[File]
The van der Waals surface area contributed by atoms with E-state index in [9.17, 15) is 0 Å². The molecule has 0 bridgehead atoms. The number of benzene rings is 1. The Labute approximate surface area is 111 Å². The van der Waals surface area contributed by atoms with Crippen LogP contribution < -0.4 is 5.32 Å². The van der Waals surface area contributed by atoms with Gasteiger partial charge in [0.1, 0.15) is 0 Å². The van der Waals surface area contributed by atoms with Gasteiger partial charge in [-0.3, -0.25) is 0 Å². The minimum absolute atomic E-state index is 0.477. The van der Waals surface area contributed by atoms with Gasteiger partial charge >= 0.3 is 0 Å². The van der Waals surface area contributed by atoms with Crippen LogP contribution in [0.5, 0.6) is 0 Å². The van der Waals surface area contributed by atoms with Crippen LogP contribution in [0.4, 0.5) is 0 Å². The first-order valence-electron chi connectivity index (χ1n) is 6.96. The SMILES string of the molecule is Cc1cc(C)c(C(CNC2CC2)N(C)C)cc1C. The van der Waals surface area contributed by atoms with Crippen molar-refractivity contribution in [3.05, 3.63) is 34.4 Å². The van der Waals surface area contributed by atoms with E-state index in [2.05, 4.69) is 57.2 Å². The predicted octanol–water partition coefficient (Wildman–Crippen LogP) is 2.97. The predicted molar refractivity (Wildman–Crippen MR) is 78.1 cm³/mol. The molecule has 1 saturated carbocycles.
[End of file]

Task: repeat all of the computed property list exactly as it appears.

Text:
The van der Waals surface area contributed by atoms with E-state index in [9.17, 15) is 0 Å². The molecule has 0 bridgehead atoms. The number of benzene rings is 1. The Labute approximate surface area is 111 Å². The van der Waals surface area contributed by atoms with Crippen LogP contribution < -0.4 is 5.32 Å². The van der Waals surface area contributed by atoms with Gasteiger partial charge in [0.1, 0.15) is 0 Å². The van der Waals surface area contributed by atoms with Gasteiger partial charge in [-0.3, -0.25) is 0 Å². The minimum absolute atomic E-state index is 0.477. The van der Waals surface area contributed by atoms with Gasteiger partial charge >= 0.3 is 0 Å². The van der Waals surface area contributed by atoms with Crippen LogP contribution in [0.5, 0.6) is 0 Å². The van der Waals surface area contributed by atoms with Crippen LogP contribution in [0.4, 0.5) is 0 Å². The first-order valence-electron chi connectivity index (χ1n) is 6.96. The SMILES string of the molecule is Cc1cc(C)c(C(CNC2CC2)N(C)C)cc1C. The van der Waals surface area contributed by atoms with Crippen molar-refractivity contribution in [3.05, 3.63) is 34.4 Å². The van der Waals surface area contributed by atoms with E-state index in [2.05, 4.69) is 57.2 Å². The predicted octanol–water partition coefficient (Wildman–Crippen LogP) is 2.97. The predicted molar refractivity (Wildman–Crippen MR) is 78.1 cm³/mol. The molecule has 1 saturated carbocycles.